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The Last Singles of the Year

December 17, 2019

So here’s our last post of the year, other than the best-of-the-year posts. I haven’t done many singles reviews this year, so maybe my desire to put out this last post means next year will have more. Who can say? I can say that this is an incredibly varied post, going from rock to electronica to post-rock to ambient to tech-metal to freakout jazz and more. I’ve had a bit of weird year, I suppose, and it looks like next year will be equally weird, if my tastes continue this way. Here we go!

1. “Virginia Sapphire” – The Wilderness. This song is like taking the extremely honest delivery of the deeply-missed Scott Hutchison from Frightened Rabbit and marrying it with the Menzingers’ guitar attack. There’s also a sax solo. This is one of the best rock songs I’ve heard in a long time.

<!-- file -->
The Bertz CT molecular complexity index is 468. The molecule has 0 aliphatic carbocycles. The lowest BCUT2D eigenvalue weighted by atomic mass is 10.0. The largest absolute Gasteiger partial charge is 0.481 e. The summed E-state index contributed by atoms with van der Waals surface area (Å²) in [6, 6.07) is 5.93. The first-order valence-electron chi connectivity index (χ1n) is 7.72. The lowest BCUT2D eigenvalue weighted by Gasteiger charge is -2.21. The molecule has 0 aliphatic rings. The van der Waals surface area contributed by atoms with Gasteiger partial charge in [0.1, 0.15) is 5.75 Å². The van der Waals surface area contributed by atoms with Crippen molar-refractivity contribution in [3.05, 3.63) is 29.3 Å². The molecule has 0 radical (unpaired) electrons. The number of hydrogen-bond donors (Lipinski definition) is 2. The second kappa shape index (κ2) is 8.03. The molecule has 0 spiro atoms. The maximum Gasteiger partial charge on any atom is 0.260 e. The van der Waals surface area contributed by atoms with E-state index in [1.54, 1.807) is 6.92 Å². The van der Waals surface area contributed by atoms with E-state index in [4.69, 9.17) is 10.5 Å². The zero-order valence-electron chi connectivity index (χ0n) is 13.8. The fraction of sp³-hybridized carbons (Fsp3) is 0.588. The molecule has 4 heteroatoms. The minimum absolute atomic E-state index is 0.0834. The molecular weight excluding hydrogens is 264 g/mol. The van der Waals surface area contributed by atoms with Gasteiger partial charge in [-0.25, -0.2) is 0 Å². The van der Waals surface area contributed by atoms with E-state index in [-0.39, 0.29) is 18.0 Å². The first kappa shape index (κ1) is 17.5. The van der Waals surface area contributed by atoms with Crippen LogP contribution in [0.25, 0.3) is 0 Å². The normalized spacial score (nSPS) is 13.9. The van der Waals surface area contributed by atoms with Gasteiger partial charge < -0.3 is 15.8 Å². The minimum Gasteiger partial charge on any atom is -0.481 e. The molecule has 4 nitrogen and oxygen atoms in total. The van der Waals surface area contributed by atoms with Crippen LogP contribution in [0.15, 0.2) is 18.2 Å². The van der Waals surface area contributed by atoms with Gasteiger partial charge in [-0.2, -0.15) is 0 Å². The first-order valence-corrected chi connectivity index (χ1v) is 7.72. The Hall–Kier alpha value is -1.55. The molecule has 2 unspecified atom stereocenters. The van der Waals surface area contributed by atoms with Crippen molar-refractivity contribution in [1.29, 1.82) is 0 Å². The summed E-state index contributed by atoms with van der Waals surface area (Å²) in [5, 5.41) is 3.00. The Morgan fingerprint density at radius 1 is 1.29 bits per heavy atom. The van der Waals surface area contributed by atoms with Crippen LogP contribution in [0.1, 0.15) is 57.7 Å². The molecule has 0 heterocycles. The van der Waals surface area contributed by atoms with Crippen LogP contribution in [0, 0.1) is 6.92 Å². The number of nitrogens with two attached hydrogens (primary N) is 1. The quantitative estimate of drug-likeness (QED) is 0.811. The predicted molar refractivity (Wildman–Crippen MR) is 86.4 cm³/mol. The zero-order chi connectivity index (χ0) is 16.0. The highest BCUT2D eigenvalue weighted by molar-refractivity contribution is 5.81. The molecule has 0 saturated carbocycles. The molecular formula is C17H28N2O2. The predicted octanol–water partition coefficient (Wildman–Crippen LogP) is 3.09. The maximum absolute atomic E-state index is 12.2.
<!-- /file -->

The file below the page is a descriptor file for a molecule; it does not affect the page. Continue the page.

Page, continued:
2. “Komorebi” – Sympala. Fans of ODESZA, turn out: this is excellent post-dub work that makes wub not sound aggressive. This has some serious headbobbing vibes and even some soul moments in the vocals and piano. Great beats, great arrangement, great stuff. I would put some bets on you hearing about Sympala more in the upcoming year.

3. “Umbilical” – 2an. Marimba and violin? Say no more. This electro/acoustic composition is liquid-smooth, packed with sonic depth, and totally satisfying. I look forward to a lot more 2an.

4. “Backlit” – Cosmos in Collision. Fans of Tycho and Ulrich Schnauss will find this electronic/post-rock work very moving. Lots of light surging in, lots of motion, lots of big finishes.